Environmental guidance for your business in Northern Ireland & Scotland
The Regulatory Reform Act is designed to promote the use of common standards to all government regulators. All regulators will be bound by a Regulator’s Code of Practice which will be produced by the Scottish government.
The act contains provisions that will affect how SEPA operates, particularly in respect to the way permissions are granted and the way offences are dealt with.
The regulations will affect all businesses that require an authorisation, permit, license or any other form of permission. Businesses will be able to apply for a single site permit that covers all existing types of permit. Businesses will also be able to apply for an operator permit that will cover a number of sites.
The regulations will also affect businesses that are found to be non-compliant with environmental legislation. There will be a wider range of possible sanctions that can be applied to them, allowing fines or other actions to be more in proportion to the severity of the offence.
There are provisions for:
A range of sanctions that can be applied to businesses that breach environmental regulations are included in the act. SEPA will be able to use Fixed Penalty fines (up to £2,500) for minor offences, Variable fines (up to £40,000) for more serious offences as well as the existing option of pursuing criminal prosecutions.
In addition there will be a new offence of causing “Environmental Harm” where the severity of the harm caused determines the scale of the fine or other sanction. Paying, or taking actions, to mitigate the effects of an incident and repair damage done will be one option available.
SEPA will move towards issuing single, risk based permits, with all regulatory regimes being brought together under one structure with one common procedure for applications. There will also be a common set of sanctions.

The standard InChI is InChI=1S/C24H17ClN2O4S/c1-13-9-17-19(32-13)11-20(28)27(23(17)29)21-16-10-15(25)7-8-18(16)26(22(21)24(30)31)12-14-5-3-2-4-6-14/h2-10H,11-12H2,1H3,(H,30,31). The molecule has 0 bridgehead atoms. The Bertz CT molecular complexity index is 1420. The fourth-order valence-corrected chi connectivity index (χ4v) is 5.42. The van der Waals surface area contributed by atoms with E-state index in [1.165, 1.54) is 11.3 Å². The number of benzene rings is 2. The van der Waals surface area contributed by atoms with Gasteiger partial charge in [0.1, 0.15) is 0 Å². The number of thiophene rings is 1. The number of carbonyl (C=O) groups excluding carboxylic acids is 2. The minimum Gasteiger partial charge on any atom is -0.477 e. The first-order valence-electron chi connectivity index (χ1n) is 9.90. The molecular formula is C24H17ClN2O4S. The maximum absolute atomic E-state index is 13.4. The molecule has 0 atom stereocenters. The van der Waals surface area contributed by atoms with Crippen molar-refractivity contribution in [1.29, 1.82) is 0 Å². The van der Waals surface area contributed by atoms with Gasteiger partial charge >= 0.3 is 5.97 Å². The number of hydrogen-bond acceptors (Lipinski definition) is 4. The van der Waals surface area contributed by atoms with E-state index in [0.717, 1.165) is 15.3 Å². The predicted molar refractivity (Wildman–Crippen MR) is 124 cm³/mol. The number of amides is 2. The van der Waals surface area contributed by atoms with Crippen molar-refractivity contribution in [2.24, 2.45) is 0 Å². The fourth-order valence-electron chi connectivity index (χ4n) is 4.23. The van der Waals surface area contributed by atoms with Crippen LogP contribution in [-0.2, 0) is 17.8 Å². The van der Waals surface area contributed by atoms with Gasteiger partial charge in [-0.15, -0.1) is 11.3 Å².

There will be an online portal for applications to simplify the process further.
The Northern Ireland Environment Agency has published a short guide to the duty of care responsibilities including advice and information for waste producers, carriers and those accepting, storing and treating waste.
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We have recently updated and improved our guidance on Environmental Management Systems (EMS). You can find the guidance via the Environmental Topics tab or alternatively select the following link Environmental Management Systems (EMS).
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Knowledge development category winners, see the END Awards
Any person intending to alter the use or management of areas of uncultivated or semi-natural land must obtain prior approval from the Department of Agriculture, Environment and Rural Affairs (DAERA).
Read more on the DAERA website
NetRegs have produced a new leaflet for Scottish businesses explaining what you must do to comply with YOUR duty of care for waste.
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